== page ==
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The Daily Guide - Waynesville, MO
  • Lawmakers endorse Missouri early voting measure

  • An early voting measure Missouri lawmakers endorsed Wednesday could wind up competing on the ballot with a more expansive version proposed through a petition drive.
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  • An early voting measure Missouri lawmakers endorsed Wednesday could wind up competing on the ballot with a more expansive version proposed through a petition drive.
    The constitutional amendment, HJR 90, passed by the Legislature would allow ballots to be cast on six business days ending the Wednesday before an election. In-person ballots would be cast during the regular business hours of local election officials, who would be barred from activities or incurring expenses for early voting unless funding is included in the state budget. The measure states its provisions could not be repealed or invalidated by another constitutional amendment unless that measure specifically references them.
    The Legislature's approval means it will appear on the November ballot unless Gov. Jay Nixon sets a different election date.
    "It gives voters the ability to cast an informed decision, and at the same time, gives them the flexibility to cast a vote before Election Day," said sponsoring Rep. Tony Dugger, R-Hartville.
    Democratic critics contend the Legislature's proposal is too narrow. Rep. Randy Dunn called it a "sham."
    "This is not real early voting," said Dunn, of Kansas City.
    The other early voting proposal possibly headed for this fall's ballot would permit a six-week early voting period and require officials to accommodate early voting on Saturdays and Sundays for the final 21 days before federal or state elections. Supporters said they gathered about 300,000 signatures to get the measure on the November ballot, and a former chief of staff for Attorney General Chris Koster is the campaign treasurer.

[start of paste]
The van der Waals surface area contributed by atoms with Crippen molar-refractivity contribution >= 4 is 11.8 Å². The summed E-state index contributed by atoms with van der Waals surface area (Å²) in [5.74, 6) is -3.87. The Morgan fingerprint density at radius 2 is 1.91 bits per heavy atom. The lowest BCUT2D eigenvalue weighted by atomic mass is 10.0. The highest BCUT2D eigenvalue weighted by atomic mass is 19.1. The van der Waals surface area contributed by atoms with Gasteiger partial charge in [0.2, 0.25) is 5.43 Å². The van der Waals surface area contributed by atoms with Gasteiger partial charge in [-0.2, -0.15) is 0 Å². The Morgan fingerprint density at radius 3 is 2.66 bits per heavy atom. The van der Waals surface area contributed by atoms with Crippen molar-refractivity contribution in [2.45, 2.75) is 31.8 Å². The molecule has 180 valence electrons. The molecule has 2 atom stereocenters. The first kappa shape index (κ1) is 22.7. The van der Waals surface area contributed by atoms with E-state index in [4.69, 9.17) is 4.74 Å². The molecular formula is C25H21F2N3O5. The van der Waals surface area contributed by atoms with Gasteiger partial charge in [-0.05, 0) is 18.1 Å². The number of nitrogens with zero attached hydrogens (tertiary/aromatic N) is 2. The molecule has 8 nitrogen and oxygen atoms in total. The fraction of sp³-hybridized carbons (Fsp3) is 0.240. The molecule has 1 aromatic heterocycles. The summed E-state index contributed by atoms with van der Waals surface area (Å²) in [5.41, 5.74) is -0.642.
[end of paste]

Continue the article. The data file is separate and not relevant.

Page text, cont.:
House members approved the narrower proposal 92-57 on Wednesday. Earlier this week, the Senate passed it 22-8.
    State law says if conflicting constitutional amendments pass at the same election, the measure receiving the largest affirmative vote takes effect.
    Missouri residents currently can cast absentee ballots under limited circumstances, such as if they will be out-of-town on Election Day. Lawmakers referred a two-part constitutional amendment to the 2012 ballot to authorize voter photo ID and early voting laws, but a judge struck down legislators' summary of the measure.
    Initiative petitions in previous years have prompted action by Missouri lawmakers.
    After voters passed new requirements for dog-breeders in 2010, the Legislature revamped it the following year. In 1994, the Democratic-controlled Missouri Legislature approved campaign finance legislation. Two organizations were circulating petitions on the topic.
    Lawmakers limited contributions to $250 for House races, $500 for the Senate and $1,000 for statewide candidates with adjustments for inflation. One initiative group dropped its plans when the Legislature acted, but another organization continued. Voters approved tighter limits of $100 for the House, $200 for the Senate and $300 for governor. The voter-imposed limits were overturned in court, but the U.S. Supreme Court ultimately upheld those from the Legislature.
    Lawmakers since have repealed Missouri's campaign finance limits.

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